# Why wave function should goto 0 f faster than 1/sqrt(x) at infinity

• relativist
In summary, the conversation discusses the reason why a normalizable wave function decays faster than 1/sqrt(x) as x approaches infinity. The concept of quadratic integrability is also mentioned, with the understanding that this does not necessarily imply the faster decay rate. The conversation also touches on the difference between physicists and mathematicians when it comes to math, and concludes with a thank you note for the helpful explanation.

#### relativist

Can anybody please explain the reason why a normalizable wave function ψ(x) → 0 faster than 1/√x as x → ∞.

I can understand the reason why ∫ψψ*dx < ∞ But do not understand how quadratic integrability implies that.

I would be very thankful to anybody who can give me some idea.

It doesn't. Check out example 2, starting on page 4 in this article. In particular, you should look at figure 2.1 (page 5).

I need a better explanation than that. Books like Introduction to Quiantum Mechanics by Griffiths state that see footnote 11 in Griffiths under section 1.4.

Your question was answered, so I don't know why you're acting like it wasn't. The statement that you want to prove ("if $\psi$ is square integrable, it goes to zero faster than $1/\sqrt x$ ") is false. The article I linked to explains why, and contains counterexamples.

I took a quick look at Griffiths. It's footnote 8 on page 11 in the copy I could get hold of quickly, so maybe the claim is different in your edition. In the text I'm looking at, he's talking about square integrable solutions of Schrödinger's equation. Maybe it's possible to show that there's no choice of the potential V that allows solutions whose first derivatives with respect to x aren't bounded. Since all the counterexamples I've seen have unbounded derivatives, I expect that it's possible to prove that square-integrability and bounded first derivatives implies that the function goes to zero.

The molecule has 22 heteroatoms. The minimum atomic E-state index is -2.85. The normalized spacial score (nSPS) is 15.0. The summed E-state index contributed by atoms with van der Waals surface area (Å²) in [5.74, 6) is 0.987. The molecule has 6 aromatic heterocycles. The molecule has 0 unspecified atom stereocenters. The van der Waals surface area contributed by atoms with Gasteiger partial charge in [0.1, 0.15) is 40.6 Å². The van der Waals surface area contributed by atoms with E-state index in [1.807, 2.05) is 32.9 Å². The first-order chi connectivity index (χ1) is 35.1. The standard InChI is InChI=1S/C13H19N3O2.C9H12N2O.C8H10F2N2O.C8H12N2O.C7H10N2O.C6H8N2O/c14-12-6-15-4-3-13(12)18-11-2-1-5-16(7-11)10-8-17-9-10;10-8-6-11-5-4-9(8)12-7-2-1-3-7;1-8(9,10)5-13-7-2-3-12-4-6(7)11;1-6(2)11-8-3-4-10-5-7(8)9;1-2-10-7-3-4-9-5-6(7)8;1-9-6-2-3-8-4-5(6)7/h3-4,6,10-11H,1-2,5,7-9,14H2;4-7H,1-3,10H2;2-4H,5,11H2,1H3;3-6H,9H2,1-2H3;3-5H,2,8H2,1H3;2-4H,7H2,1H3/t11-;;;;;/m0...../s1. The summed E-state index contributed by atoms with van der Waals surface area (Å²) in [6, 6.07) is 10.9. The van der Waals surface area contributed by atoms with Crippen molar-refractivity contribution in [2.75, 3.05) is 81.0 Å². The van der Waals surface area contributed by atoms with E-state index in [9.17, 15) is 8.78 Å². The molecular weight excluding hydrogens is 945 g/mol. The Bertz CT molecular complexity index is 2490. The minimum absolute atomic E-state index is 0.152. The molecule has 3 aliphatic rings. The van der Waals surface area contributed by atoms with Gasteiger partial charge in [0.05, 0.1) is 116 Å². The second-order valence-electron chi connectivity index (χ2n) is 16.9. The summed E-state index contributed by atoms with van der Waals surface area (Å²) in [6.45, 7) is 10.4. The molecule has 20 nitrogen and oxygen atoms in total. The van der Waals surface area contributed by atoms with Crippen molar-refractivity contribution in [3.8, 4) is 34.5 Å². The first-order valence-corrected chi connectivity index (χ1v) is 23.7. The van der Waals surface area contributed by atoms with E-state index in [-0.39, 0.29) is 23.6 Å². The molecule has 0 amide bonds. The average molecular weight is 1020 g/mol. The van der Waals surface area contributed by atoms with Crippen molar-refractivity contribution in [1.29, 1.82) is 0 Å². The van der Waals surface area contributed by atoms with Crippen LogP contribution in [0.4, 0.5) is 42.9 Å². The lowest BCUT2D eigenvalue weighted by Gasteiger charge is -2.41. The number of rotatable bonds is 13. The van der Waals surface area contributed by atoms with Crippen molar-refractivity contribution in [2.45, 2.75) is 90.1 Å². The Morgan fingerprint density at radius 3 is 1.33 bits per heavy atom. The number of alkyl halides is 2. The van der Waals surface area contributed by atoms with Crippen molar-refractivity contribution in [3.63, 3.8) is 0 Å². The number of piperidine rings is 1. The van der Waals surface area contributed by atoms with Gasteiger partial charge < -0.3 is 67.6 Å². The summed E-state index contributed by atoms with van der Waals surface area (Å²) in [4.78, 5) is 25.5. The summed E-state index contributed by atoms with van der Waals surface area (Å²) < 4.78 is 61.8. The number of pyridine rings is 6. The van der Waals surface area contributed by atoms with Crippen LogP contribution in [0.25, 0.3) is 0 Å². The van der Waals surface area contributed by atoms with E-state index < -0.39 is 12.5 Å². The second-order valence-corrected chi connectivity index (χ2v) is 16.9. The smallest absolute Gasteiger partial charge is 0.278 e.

If memory serves me right, Griffiths does explicitly mention that there are pathological functions which do not obey the 1/sqrt(x) rule but are square integrable over the whole real line. I believe he goes on to say that if this bothers you, you should become a mathematician. =]

Physicists are usually sloppy when it comes to math as compared with mathematicians. Suffice it to say that the 1/sqrt(x) rule is at the very least a good rule of thumb for square integrability.

1/x, when integrated over the part of the real line where x>1 (giving you a natural log function) diverges due to it not "decaying fast enough". That's why functions must decay FASTER than 1/x in order that this integral does not diverge. This corresponds to a wave-function which must decay faster than 1/sqrt(x) (since it will be squared).

Matterwave said:
If memory serves me right, Griffiths does explicitly mention that there are pathological functions which do not obey the 1/sqrt(x) rule but are square integrable over the whole real line. I believe he goes on to say that if this bothers you, you should become a mathematician. =]

Physicists are usually sloppy when it comes to math as compared with mathematicians. Suffice it to say that the 1/sqrt(x) rule is at the very least a good rule of thumb for square integrability.

1/x, when integrated over the part of the real line where x>1 (giving you a natural log function) diverges due to it not "decaying fast enough". That's why functions must decay FASTER than 1/x in order that this integral does not diverge. This corresponds to a wave-function which must decay faster than 1/sqrt(x) (since it will be squared).

Thanks for a nice answer. I fact I stumbled upon a problem in chapter 3 (problem 3.2) which got me thinking in the right direction after working on it. Your reply has helped to gain a good deal of confidence that I am making some progress in learning qm.

Thanks again,

Relativist.